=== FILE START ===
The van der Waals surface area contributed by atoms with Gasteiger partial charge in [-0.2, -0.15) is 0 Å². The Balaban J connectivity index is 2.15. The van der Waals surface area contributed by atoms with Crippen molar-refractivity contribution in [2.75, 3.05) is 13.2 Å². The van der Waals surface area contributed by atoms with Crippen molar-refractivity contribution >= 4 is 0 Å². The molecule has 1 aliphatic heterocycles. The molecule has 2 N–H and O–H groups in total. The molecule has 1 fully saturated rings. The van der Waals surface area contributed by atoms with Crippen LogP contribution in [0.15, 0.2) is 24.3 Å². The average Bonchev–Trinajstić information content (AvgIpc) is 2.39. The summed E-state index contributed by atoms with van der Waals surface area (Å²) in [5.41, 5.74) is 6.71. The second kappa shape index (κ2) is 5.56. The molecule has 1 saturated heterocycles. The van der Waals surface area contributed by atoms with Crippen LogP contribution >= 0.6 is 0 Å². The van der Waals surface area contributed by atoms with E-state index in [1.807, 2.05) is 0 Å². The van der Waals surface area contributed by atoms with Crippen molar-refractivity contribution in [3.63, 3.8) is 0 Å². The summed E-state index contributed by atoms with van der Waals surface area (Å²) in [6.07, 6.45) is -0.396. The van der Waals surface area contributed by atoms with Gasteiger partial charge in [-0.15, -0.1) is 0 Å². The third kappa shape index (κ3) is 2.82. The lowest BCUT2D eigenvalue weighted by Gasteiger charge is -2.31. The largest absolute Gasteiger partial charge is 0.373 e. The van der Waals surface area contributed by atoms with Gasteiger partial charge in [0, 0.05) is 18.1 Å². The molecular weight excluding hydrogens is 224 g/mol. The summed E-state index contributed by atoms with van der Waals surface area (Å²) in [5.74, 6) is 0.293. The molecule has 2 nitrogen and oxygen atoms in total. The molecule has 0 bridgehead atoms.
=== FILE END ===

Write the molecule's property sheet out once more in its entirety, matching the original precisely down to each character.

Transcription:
The van der Waals surface area contributed by atoms with Gasteiger partial charge in [-0.2, -0.15) is 0 Å². The Balaban J connectivity index is 2.15. The van der Waals surface area contributed by atoms with Crippen molar-refractivity contribution in [2.75, 3.05) is 13.2 Å². The van der Waals surface area contributed by atoms with Crippen molar-refractivity contribution >= 4 is 0 Å². The molecule has 1 aliphatic heterocycles. The molecule has 2 N–H and O–H groups in total. The molecule has 1 fully saturated rings. The van der Waals surface area contributed by atoms with Crippen LogP contribution in [0.15, 0.2) is 24.3 Å². The average Bonchev–Trinajstić information content (AvgIpc) is 2.39. The summed E-state index contributed by atoms with van der Waals surface area (Å²) in [5.41, 5.74) is 6.71. The second kappa shape index (κ2) is 5.56. The molecule has 1 saturated heterocycles. The van der Waals surface area contributed by atoms with Crippen LogP contribution >= 0.6 is 0 Å². The van der Waals surface area contributed by atoms with E-state index in [1.807, 2.05) is 0 Å². The van der Waals surface area contributed by atoms with Crippen molar-refractivity contribution in [3.63, 3.8) is 0 Å². The summed E-state index contributed by atoms with van der Waals surface area (Å²) in [6.07, 6.45) is -0.396. The van der Waals surface area contributed by atoms with Gasteiger partial charge in [-0.15, -0.1) is 0 Å². The third kappa shape index (κ3) is 2.82. The lowest BCUT2D eigenvalue weighted by Gasteiger charge is -2.31. The largest absolute Gasteiger partial charge is 0.373 e. The van der Waals surface area contributed by atoms with Gasteiger partial charge in [0, 0.05) is 18.1 Å². The molecular weight excluding hydrogens is 224 g/mol. The summed E-state index contributed by atoms with van der Waals surface area (Å²) in [5.74, 6) is 0.293. The molecule has 2 nitrogen and oxygen atoms in total. The molecule has 0 bridgehead atoms.